Critical Context (Comprehensive Guide to Drama)
Although more widely known abroad as a poet, Derek Walcott has been the director and chief playwright of the Trinidad Theatre Workshop since he founded it in 1959. Dream on Monkey Mountain, his first play to gain international acclaim, won the Obie Award for a Distinguished Foreign Play when produced in New York in 1971, following its premier in Canada. As well as being staged in various parts of the United States and Europe, it was presented as part of the 1972 Olympics cultural program.
Walcott, in both his poetry and his drama, draws heavily upon his experience in the West Indies. Born in 1930 and descended from two white grandfathers and two black grandmothers, he grew up in a colonial environment on the tiny island of St. Lucia, where his mother was a headmistress in a Methodist grammar school. Walcott addressed this twofold identity in one of his poems, “A Far Cry from Africa”:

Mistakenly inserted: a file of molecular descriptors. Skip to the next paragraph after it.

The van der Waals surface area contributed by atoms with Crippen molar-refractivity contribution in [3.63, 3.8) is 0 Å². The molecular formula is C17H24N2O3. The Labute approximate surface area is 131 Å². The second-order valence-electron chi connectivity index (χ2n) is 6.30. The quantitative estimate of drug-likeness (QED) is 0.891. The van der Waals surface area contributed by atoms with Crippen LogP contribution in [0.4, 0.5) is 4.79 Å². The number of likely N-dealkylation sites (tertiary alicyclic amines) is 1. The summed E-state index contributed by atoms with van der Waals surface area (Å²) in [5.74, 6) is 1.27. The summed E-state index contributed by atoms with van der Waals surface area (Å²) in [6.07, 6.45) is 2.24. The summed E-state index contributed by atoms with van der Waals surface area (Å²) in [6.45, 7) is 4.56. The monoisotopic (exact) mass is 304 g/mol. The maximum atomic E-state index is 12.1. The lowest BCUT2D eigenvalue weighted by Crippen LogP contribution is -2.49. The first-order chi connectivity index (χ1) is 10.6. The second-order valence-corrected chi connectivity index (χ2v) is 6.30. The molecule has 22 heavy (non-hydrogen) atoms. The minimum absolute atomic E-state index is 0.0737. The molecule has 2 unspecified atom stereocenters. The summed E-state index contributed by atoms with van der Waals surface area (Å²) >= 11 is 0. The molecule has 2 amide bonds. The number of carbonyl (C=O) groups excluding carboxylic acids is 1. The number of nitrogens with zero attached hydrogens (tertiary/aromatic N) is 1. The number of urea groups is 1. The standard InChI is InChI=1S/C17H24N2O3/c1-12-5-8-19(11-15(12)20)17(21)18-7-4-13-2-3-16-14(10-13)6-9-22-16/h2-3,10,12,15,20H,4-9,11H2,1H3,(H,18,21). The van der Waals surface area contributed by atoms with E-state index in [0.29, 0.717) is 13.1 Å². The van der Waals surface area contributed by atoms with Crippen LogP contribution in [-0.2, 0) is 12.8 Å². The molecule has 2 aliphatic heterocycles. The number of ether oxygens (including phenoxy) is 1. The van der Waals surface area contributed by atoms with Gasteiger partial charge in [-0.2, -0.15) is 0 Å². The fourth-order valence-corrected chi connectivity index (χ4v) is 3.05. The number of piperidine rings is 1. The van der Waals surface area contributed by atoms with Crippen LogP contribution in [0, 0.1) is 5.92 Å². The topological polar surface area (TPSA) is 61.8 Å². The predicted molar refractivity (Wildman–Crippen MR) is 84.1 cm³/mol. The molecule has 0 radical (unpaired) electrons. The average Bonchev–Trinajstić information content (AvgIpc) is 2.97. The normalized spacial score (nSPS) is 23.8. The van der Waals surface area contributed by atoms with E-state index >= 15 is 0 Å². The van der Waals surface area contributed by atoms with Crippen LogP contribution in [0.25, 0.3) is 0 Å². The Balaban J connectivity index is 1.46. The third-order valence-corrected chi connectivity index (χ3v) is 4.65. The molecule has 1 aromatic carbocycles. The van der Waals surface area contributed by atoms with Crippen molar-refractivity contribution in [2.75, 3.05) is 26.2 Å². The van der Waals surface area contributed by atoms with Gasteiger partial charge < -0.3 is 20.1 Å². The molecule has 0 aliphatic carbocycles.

Between this Africa and the English tongue I love?I who am poisoned with the blood of both,Where shall I turn, divided in the vein?I who have cursedThe drunken officer of British rule, how chooseBetween this Africa and the English tongue I love?Betray them both, or give back what they give?
Walcott, the 1992 Nobel Prize in Literature recipient, has managed to betray neither, but to meld the two parts of his heritage into a consistently humane expression through his art. Dream on Monkey Mountain, with its call for the revolution of self before the political revolution, remains central to an understanding of his work. The play shows that Walcott, although “divided in the vein,” has enlarged the colonial experience and given it universal meaning. He is not revolutionary in the mode of the angry, didactic writer; he is instead a revolutionary in the matters that concern the human spirit.